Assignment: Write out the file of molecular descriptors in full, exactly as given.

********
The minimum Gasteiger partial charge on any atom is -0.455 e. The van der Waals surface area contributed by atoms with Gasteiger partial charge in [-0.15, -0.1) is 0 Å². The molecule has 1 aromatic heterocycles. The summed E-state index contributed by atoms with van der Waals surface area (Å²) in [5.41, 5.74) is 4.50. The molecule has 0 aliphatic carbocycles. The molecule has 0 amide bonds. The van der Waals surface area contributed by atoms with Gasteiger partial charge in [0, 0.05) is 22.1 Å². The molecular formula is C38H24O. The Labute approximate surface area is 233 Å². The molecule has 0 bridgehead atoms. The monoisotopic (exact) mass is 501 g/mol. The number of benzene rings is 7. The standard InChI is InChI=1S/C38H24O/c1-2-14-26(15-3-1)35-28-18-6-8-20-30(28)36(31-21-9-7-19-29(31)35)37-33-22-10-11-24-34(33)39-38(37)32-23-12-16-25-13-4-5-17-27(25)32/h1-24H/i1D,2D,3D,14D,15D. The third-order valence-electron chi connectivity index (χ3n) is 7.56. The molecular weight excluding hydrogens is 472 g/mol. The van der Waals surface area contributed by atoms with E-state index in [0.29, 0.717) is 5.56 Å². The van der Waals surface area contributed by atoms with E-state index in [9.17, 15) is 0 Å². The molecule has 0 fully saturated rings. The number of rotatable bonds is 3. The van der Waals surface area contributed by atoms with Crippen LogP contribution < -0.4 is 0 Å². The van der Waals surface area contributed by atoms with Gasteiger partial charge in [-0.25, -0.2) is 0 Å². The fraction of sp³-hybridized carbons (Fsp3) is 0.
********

The minimum Gasteiger partial charge on any atom is -0.455 e. The van der Waals surface area contributed by atoms with Gasteiger partial charge in [-0.15, -0.1) is 0 Å². The molecule has 1 aromatic heterocycles. The summed E-state index contributed by atoms with van der Waals surface area (Å²) in [5.41, 5.74) is 4.50. The molecule has 0 aliphatic carbocycles. The molecule has 0 amide bonds. The van der Waals surface area contributed by atoms with Gasteiger partial charge in [0, 0.05) is 22.1 Å². The molecular formula is C38H24O. The Labute approximate surface area is 233 Å². The molecule has 0 bridgehead atoms. The monoisotopic (exact) mass is 501 g/mol. The number of benzene rings is 7. The standard InChI is InChI=1S/C38H24O/c1-2-14-26(15-3-1)35-28-18-6-8-20-30(28)36(31-21-9-7-19-29(31)35)37-33-22-10-11-24-34(33)39-38(37)32-23-12-16-25-13-4-5-17-27(25)32/h1-24H/i1D,2D,3D,14D,15D. The third-order valence-electron chi connectivity index (χ3n) is 7.56. The molecular weight excluding hydrogens is 472 g/mol. The van der Waals surface area contributed by atoms with E-state index in [0.29, 0.717) is 5.56 Å². The van der Waals surface area contributed by atoms with E-state index in [9.17, 15) is 0 Å². The molecule has 0 fully saturated rings. The number of rotatable bonds is 3. The van der Waals surface area contributed by atoms with Crippen LogP contribution < -0.4 is 0 Å². The van der Waals surface area contributed by atoms with Gasteiger partial charge in [-0.25, -0.2) is 0 Å². The fraction of sp³-hybridized carbons (Fsp3) is 0.